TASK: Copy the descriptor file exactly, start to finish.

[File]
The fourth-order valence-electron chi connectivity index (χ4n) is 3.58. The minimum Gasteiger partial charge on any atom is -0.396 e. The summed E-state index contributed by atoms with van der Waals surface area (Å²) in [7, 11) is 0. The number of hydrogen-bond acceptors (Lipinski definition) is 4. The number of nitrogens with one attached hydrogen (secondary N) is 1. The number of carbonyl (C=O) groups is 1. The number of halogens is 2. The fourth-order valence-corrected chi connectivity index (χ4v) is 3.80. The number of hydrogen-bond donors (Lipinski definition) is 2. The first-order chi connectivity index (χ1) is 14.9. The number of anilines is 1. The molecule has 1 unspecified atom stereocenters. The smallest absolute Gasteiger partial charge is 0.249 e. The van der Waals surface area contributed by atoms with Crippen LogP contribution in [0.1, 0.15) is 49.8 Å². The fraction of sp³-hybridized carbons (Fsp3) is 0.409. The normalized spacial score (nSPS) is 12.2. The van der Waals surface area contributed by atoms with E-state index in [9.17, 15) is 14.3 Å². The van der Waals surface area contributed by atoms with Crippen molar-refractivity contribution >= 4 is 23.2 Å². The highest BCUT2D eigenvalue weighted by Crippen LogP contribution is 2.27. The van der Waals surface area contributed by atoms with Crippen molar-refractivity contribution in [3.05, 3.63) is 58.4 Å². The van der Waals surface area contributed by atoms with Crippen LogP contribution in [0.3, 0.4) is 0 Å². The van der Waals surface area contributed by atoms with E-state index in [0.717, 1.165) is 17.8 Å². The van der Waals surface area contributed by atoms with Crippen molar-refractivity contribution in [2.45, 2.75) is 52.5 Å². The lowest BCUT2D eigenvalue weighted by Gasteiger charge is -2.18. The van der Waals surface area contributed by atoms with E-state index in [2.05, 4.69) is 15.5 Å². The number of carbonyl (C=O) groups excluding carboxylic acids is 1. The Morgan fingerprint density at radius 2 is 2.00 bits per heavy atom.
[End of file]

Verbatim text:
The fourth-order valence-electron chi connectivity index (χ4n) is 3.58. The minimum Gasteiger partial charge on any atom is -0.396 e. The summed E-state index contributed by atoms with van der Waals surface area (Å²) in [7, 11) is 0. The number of hydrogen-bond acceptors (Lipinski definition) is 4. The number of nitrogens with one attached hydrogen (secondary N) is 1. The number of carbonyl (C=O) groups is 1. The number of halogens is 2. The fourth-order valence-corrected chi connectivity index (χ4v) is 3.80. The number of hydrogen-bond donors (Lipinski definition) is 2. The first-order chi connectivity index (χ1) is 14.9. The number of anilines is 1. The molecule has 1 unspecified atom stereocenters. The smallest absolute Gasteiger partial charge is 0.249 e. The van der Waals surface area contributed by atoms with Crippen LogP contribution in [0.1, 0.15) is 49.8 Å². The fraction of sp³-hybridized carbons (Fsp3) is 0.409. The normalized spacial score (nSPS) is 12.2. The van der Waals surface area contributed by atoms with E-state index in [9.17, 15) is 14.3 Å². The van der Waals surface area contributed by atoms with Crippen molar-refractivity contribution >= 4 is 23.2 Å². The highest BCUT2D eigenvalue weighted by Crippen LogP contribution is 2.27. The van der Waals surface area contributed by atoms with Crippen molar-refractivity contribution in [3.05, 3.63) is 58.4 Å². The van der Waals surface area contributed by atoms with Crippen LogP contribution in [0.3, 0.4) is 0 Å². The van der Waals surface area contributed by atoms with E-state index in [0.717, 1.165) is 17.8 Å². The van der Waals surface area contributed by atoms with Crippen molar-refractivity contribution in [2.45, 2.75) is 52.5 Å². The lowest BCUT2D eigenvalue weighted by Gasteiger charge is -2.18. The van der Waals surface area contributed by atoms with E-state index in [2.05, 4.69) is 15.5 Å². The number of carbonyl (C=O) groups excluding carboxylic acids is 1. The Morgan fingerprint density at radius 2 is 2.00 bits per heavy atom.